Turn off the mixer, add the flour mixture to the butter mixture, then beat on low until combined.
    Turn off the mixer, add the flour mixture to the butter mixture, then beat on low until combined. (Wendy Goodfriend)
    Stir in the oatmeal.
    Stir in the oatmeal. (Wendy Goodfriend)
    Stir in the chocolate chips.
    Stir in the chocolate chips. (Wendy Goodfriend)
  6. Drop rounded tablespoonfuls of the dough onto the prepared baking sheets, spacing them about an inch apart. Bake until golden brown, about 10 to 12 minutes. Let cool in the pan on a wire rack for 5 minutes, then use a metal spatula to transfer the cookies directly to wire racks to cool.
  7. Drop rounded tablespoonfuls of the dough onto the prepared baking sheets, spacing them about an inch apart.
    Drop rounded tablespoonfuls of the dough onto the prepared baking sheets, spacing them about an inch apart. (Wendy Goodfriend)
    Bake until golden brown, about 10 to 12 minutes. Let cool in the pan on a wire rack for 5 minutes, then use a metal spatula to transfer the cookies directly to wire racks to cool.
    Bake until golden brown, about 10 to 12 minutes. Let cool in the pan on a wire rack for 5 minutes, then use a metal spatula to transfer the cookies directly to wire racks to cool. (Wendy Goodfriend)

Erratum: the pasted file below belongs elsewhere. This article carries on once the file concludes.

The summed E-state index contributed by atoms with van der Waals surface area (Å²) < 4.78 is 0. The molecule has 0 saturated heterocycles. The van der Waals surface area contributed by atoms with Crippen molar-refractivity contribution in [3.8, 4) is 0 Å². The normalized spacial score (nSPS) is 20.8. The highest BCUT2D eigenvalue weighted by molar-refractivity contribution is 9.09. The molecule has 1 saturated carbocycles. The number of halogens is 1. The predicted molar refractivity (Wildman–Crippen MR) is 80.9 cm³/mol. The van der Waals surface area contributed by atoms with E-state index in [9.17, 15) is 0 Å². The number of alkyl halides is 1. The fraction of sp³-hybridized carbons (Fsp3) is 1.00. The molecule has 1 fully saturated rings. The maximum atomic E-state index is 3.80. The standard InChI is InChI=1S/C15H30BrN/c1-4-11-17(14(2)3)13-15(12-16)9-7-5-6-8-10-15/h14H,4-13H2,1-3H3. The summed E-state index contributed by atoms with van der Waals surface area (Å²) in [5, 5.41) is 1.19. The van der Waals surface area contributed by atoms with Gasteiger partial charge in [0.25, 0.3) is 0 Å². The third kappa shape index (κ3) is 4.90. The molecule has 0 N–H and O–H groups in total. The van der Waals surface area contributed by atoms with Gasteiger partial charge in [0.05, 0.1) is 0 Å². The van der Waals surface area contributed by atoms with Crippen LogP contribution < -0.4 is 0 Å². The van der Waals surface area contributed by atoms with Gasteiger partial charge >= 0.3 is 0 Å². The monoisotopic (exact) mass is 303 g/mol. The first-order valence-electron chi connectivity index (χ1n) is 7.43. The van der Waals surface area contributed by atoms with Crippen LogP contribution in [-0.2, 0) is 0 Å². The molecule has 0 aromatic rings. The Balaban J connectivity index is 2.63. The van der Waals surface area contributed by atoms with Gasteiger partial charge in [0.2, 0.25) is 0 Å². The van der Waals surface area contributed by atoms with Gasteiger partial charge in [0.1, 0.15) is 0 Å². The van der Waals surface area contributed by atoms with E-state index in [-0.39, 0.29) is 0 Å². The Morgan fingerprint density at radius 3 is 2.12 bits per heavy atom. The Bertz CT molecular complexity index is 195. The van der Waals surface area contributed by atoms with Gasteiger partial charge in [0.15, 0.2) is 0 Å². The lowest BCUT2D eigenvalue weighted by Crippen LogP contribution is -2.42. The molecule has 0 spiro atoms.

Serve the Oatmeal-Chocolate Chip Cookies
    Serve the Oatmeal-Chocolate Chip Cookies (Wendy Goodfriend)
Christmas Cookies: Sweet and Chewy Oatmeal-Chocolate Chip Cookies 26 December,2017Kim Laidlaw

Author

Kim Laidlaw

Kim Laidlaw is a cookbook author, editor, food writer, producer, project manager, and baker who has been in the kitchen covered in flour since she was big enough to stir the biscuit dough. She has over 16 years of experience in book and online publishing, and a lifetime of experience in the kitchen.

Her first cookbook, Home Baked Comfort, was published in 2011; her second cookbook, Baby & Toddler On the Go, was published in April 2013; and her third cookbook, Williams-Sonoma Dessert of the Day, was published in October 2013.

She was the first blogger on KQED’s Bay Area Bites blog, which launched in 2005, and previously worked as a professional baker at La Farine French Bakery in Oakland, CA. She lives in Petaluma with her husband and their child, whom she cooks for everyday. Find out more at http://www.kimlaidlaw.com.

Author

Wendy Goodfriend

I am the Senior Interactive Producer for KQED Food. I have designed and produced food-related websites and blogs for KQED including Bay Area Bites; Check, Please! Bay Area;  Taste This; Jacques Pepin’s websites; Weir Cooking in the City and KQED Food. When I am not creating and managing food websites I am taking photos and video of Bay Area Life and designing online navigation systems. My professional education and training includes: clinical psychology, photography, commercial cooking, web design, information architecture and UX. You can find me engaged in social media on Twitter @bayareabites and on Facebook at Bay Area Bites. I can also be found photoblogging at look2remember.